I recently read an article on Project Connections, In Defense of the Project Management “Perfect World” by Carl Pritchard, PMP, EVP.
I thought it was an excellent article, with well-stated and supported points.
There are many theoretical frameworks for project management, quality, general management, etc. I’m convinced that above a particular threshold, all of them are nearly equally valid. Some may be better in specific areas than others, and some may apply better across a broad class of situations. Others just don’t work well in any scenario, and those die.
For project management frameworks, you have PMBOK, PRINCE2, RUP, SDLC, TenStep, etc. For methodologies there are Agile variants, waterfall, spiral, Critical Chain, etc. The list goes on and on. Note that there are significant numbers of organizations that utilize their own preferred framework and methodology, and (hopefully) most get good results from their use. Look at two companies implementing the same methodology and you’ll see they don’t implement it the same way.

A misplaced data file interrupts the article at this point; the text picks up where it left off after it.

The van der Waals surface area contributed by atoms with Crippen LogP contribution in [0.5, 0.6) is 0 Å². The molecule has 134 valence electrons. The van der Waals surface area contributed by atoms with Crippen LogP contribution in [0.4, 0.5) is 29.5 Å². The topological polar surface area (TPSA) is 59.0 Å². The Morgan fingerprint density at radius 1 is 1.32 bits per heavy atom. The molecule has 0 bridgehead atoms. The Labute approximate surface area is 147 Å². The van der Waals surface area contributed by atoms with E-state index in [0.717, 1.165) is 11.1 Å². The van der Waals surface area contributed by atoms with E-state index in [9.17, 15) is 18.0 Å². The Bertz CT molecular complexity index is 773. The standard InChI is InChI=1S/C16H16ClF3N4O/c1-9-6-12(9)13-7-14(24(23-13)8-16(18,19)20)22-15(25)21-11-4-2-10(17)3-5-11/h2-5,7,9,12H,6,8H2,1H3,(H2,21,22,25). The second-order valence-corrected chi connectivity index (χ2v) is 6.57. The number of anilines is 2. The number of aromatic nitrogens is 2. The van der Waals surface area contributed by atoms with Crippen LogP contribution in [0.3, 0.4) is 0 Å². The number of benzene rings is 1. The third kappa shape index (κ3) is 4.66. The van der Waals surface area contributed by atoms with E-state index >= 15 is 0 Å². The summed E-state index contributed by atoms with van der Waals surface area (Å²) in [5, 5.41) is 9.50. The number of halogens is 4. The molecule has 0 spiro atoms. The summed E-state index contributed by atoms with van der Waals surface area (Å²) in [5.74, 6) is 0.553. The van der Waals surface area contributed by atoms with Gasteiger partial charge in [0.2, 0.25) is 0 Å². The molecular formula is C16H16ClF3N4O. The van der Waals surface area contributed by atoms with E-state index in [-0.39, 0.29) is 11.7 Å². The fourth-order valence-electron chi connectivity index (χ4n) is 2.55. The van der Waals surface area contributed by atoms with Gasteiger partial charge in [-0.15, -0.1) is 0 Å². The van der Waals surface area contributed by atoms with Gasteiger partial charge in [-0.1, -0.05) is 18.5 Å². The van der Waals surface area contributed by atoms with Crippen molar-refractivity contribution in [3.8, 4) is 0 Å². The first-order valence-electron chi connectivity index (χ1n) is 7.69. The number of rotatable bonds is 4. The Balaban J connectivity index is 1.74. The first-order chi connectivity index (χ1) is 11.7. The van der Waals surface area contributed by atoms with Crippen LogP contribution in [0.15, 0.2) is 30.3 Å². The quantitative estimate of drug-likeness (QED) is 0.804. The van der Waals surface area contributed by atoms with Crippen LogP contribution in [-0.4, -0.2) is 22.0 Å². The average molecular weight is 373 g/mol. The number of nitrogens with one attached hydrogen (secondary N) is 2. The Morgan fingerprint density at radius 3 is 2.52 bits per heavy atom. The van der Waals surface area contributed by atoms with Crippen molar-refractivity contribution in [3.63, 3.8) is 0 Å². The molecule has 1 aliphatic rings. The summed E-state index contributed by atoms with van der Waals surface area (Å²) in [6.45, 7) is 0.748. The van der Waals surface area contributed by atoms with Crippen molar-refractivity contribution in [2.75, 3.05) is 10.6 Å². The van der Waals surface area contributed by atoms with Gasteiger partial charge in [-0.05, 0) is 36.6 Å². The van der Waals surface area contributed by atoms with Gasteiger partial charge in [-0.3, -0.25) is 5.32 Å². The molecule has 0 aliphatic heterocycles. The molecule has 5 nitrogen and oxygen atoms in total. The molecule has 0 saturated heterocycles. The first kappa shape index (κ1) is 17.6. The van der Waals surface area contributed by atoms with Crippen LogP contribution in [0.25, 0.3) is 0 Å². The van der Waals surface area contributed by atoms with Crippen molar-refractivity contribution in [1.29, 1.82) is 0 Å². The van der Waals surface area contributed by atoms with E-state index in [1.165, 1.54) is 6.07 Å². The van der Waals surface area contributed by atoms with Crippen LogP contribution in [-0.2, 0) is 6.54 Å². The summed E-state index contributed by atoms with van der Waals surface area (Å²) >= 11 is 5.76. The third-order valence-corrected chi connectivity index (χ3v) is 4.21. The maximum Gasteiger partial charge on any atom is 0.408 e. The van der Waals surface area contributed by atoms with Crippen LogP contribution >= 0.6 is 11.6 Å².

The important thing is that you embrace a theoretical framework that can be used to guide strategic and tactical decisions. It doesn’t really matter if it’s a pure form from the original source, or a modified version, etc. The primary benefit comes from having a standard of some sort that helps achieve results.
On a somewhat related digression, check out my first article in a series of 6 over at Projects@Work. The comments I received so far are great, and I want to point out something that is related to this topic. A few of the readers seemed upset that I took an established concept, Deming’s 14 Points, and wrote a modified piece using Deming as a foundation.
There’s nothing wrong with wanting to follow the original form of a framework or methodology if it works. There’s also nothing wrong with modifying the standard to better fit your needs. In this case, I took a kernel from each of Deming’s 14 points I felt was relevant to project management and built on it from there.
So, “defending the project management ‘perfect world'” doesn’t necessitate a religious observance of a framework or methodology in it’s original form.
About the author
Josh Nankivel is a Project Planning & Controls Control Account Manager and contractor for the ground system of the Landsat Data Continuity Mission, a joint project between the USGS and NASA. His academic background includes a BS in Project Management, summa cum laude. He can be found writing and contributing in many places within the project management community, and his primary project management website is located at pmstudent.com.